Kouroku said that based on the realization that Japan is falling behind Germany, the Manufacturing System Division of the Japan Society of Mechanical Engineers (JSME-MSD) and the Ministry of Economy, Trade and Industry (METI) got together in April 2014 to discuss how to get things moving.

As a result, the Industrial Value Chain Initiative, or IVI, was founded and officially took up work in June 2015.

IVI believes that the traditional approach of Japanese firms to make everything they need themselves is not sustainable in today’s globalized world and aims to create opportunities for a more collaborative approach. This includes providing information on areas where companies can work together, and occasions to meet and engage.

Moreover, IVI targets small and mid-sized enterprises (SME’s) who may be too small to effectively use IoT technologies on their own. By providing a platform for collaboration, IVI aims at enabling them to together scale out their business size and open up new markets.

Connected Manufacturing and Loose Standards

IVI is based on two principles. The first, Connected Manufacturing (“tsunagaru kojo”), targets to purge “muri” (overburden), “muda” (waste), and “mura” (unevenness) through digitally connected companies and factories, and to create smart value chains that are based on automation and human ability at the same time.

Internet of Things in Japan - IVI

Chart via International Value Chain Initiative

The second, Loose Standards (“yurunaka na hyojun”) means employing an adaptable model instead of a rigid system. Strict standards, as are common today, would face many challenges in complex manufacturing settings with old and new elements. Instead, a loose standard provides an idea of how to interconnect case-by-case. IVI is working toward developing a loose standard reference model.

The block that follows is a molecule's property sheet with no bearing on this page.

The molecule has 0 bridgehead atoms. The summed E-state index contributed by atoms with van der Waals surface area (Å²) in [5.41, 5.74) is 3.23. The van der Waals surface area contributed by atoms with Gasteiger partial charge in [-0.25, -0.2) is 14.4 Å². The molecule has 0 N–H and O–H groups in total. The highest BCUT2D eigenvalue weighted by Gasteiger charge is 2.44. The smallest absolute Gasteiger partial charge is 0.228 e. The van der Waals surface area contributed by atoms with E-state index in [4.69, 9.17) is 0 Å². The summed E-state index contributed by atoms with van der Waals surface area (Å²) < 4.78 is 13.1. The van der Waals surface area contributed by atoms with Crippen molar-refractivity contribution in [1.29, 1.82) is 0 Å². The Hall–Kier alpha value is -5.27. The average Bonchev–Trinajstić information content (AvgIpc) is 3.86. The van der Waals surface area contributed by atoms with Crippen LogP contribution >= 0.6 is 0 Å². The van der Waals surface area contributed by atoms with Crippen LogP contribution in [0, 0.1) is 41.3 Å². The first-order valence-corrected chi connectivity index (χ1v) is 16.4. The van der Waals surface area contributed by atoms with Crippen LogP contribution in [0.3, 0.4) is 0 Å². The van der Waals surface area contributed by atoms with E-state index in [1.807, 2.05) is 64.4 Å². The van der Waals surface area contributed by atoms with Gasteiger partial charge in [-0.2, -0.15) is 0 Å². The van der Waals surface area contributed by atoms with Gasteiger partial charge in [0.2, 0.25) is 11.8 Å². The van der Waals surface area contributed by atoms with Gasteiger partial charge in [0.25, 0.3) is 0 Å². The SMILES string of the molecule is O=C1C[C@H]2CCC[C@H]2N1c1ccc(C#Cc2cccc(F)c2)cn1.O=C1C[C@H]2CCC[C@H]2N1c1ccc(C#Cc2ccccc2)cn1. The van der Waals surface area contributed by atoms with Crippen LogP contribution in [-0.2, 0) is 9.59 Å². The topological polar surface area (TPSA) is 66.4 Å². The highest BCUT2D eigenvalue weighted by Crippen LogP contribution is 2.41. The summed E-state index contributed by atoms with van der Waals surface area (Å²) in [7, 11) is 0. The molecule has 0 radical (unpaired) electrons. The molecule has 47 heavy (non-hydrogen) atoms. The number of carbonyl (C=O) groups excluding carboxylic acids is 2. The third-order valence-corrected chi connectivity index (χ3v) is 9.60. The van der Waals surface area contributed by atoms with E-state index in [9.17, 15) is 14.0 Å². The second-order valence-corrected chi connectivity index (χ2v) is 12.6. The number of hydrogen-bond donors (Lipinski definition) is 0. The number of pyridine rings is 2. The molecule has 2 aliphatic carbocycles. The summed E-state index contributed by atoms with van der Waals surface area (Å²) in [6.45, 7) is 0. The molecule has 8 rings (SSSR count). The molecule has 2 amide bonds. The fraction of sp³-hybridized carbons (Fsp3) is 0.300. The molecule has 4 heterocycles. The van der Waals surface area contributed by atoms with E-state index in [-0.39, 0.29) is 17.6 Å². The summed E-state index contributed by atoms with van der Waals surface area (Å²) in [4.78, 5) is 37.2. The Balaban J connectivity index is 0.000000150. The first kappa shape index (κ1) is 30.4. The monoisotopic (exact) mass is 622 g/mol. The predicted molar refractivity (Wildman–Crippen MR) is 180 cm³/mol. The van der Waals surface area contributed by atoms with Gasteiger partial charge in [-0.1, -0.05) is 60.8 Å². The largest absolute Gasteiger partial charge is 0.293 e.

Membership is Ramping Up Quickly

The initiative, which is funded exclusively by membership fees of its corporate members, is headed by Prof. Yasuyuki Nishioka of Hosei University. Membership is growing quickly. Starting out with about 30 companies in June 2015, membership stood at around 110 at the end of the year and has already reached about 150 firms by mid-2016.

The members list reads like a who’s who of Japan’s industry. Well-known firms ranging from Toyota and Panasonic over Canon, Mazda and Hitachi to Mitsubishi Electric, Fujitsu and Nikon just indicate the tip of the iceberg.

Membership is not limited to Japanese firms but open to all companies operating production facilities in Japan. German engineering and electronics company Bosch is a member, for example.

Prof. Nishioka has introduced IVI at Hannover Messe in Germany on April 28, 2016. Click here to read more.

Organizationally, IVI hosts around 20 business scenario workgroups and four loose standard workgroups. Kouroku pointed out that workgroups derive considerable value from the fact that they are mainly made up of people who work at production sites and do not commonly have opportunities to meet and discuss with their peers working at other companies. Most of them hold regular meetings every month.

At the current stage, workgroups are tasked with developing scenarios of how their businesses may change in the future. In later phases, new technologies shall be developed, tested and demonstrated by member companies based on these scenarios.